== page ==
The Supreme Court and various High Courts are seized with petitions challenging these Acts. Recently, the Gujarat High Court in a challenge to the Gujarat Amendment Act, 2021 vide its order dated 19-08-2021in Jamiat Ulama-e- HindGujarat v State of Gujarat (R/Special Civil Application No.10304/21) has stayed the operation of certain sections of the Amendment Act and held that an inter-faith marriage without force or allurement or by resort to any fraudulent means cannot be termed as a marriage for the purpose of unlawful conversions. The Court further observed that the Amendment interferes with the intricacies of marriage and the right to the choice of an individual in an interfaith marriage between two consenting adults.
In India, there is a presumption of constitutionality of laws. Courts employ various tests to examine constitutionality of a provision. One such test in the United States is the strict scrutiny test applied in the cases of 'suspect classifications' or laws dealing with race, religion, national origin and alienage which was first suggested in the celebrated footnote 4 in the Judgment of Justice Stone in US V. Carolene Products Company (304 US 144). Under this test the state must demonstrate that it has a compelling interest in the distinction, in the present case -religious conversions based on free will relating to marriage, and that this classification is narrowly tailored to achieve that purpose (Plyler V. Dough 457 US 202). In India, a Constitution bench of the Supreme Court in Ashoka Kumar Thakur, 2008, while dealing with reservations has rejected the application of this test on account of the existence of provisions for affirmative action in our Constitution. A bench of co-equal strength in Saurabh Chaudhary, 2003, however, has held that this test may be resorted to if the impugned legislation is ex-facie found to be unreasonable or if "by reason of a statute the life or liberty of a citizen is put in jeopardy." The background discussed above makes a fit case where our Supreme Court should now employ the strict scrutiny test and require the state to demonstrate that curtailment of the fundamental rights of the individual is justified.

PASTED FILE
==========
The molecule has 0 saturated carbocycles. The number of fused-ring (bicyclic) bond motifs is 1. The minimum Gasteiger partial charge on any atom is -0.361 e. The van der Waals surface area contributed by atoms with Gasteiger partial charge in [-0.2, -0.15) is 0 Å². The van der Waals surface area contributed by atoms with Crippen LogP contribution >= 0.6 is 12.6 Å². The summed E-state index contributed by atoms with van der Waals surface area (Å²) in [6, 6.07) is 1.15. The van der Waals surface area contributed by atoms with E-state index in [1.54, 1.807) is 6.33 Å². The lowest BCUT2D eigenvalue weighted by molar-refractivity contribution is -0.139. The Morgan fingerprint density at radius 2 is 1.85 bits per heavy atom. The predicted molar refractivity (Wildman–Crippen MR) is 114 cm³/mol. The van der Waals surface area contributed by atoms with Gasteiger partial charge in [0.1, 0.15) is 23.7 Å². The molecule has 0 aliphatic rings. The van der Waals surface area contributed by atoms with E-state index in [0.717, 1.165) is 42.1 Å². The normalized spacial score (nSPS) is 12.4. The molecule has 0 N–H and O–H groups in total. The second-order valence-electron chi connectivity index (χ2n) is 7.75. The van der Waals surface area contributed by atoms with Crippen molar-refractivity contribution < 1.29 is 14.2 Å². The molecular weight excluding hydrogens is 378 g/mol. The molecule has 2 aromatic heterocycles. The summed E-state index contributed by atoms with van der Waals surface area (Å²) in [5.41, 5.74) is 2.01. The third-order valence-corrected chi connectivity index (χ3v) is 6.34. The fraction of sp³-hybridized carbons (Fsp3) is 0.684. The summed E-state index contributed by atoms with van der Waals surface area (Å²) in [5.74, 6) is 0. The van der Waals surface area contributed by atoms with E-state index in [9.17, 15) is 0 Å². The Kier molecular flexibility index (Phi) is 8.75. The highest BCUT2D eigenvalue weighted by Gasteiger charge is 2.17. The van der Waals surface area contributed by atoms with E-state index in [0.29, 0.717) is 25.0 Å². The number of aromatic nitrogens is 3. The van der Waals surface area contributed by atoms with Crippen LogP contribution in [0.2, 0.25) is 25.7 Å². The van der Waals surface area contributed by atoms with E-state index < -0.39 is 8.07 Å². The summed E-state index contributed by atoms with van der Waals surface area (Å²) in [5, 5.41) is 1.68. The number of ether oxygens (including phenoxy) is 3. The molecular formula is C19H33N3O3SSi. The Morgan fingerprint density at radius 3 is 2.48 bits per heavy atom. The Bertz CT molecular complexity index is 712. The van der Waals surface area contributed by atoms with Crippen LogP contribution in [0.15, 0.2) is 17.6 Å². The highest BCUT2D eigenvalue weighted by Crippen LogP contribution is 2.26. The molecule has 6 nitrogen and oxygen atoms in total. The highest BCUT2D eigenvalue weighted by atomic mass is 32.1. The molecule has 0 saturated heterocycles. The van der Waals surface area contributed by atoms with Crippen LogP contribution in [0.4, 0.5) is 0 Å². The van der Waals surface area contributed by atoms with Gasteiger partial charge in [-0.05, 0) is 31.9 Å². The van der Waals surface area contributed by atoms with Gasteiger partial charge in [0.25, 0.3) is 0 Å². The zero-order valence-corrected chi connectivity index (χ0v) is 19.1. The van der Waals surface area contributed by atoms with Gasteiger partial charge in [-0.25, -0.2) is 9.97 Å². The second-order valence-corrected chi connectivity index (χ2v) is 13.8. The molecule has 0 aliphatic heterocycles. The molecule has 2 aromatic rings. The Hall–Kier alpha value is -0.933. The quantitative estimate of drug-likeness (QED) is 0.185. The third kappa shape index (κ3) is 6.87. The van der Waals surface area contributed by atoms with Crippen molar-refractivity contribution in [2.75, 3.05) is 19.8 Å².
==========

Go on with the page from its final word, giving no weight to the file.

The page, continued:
The effect of the impugned enactments is a statutory onslaught on the individuals natural and fundamental rights which ex-facie imperil the life and liberty of an individual. They have a chilling effect on an individual's fundamental right to practice and profess religion and the freedom of marriage. By imposing hurdles of declaration, police inquiry, publication of declaration, interference of non-state actors by granting opportunity to objectors etc., severe restrictions are imposed on the free enjoyment of these fundamental rights. Article 13 of the Constitution prohibits the State from making any laws that take away or abridge the rights conferred by Part III. It also mandates that any law made in contravention of that clause shall be void. Various Constitutional Courts are dealing with a challenge to these laws. The States have acted, albeit in breach of the law. It is time for the Courts to act and undo that breach.
The author is an Advocate in the Supreme Court. Views are personal.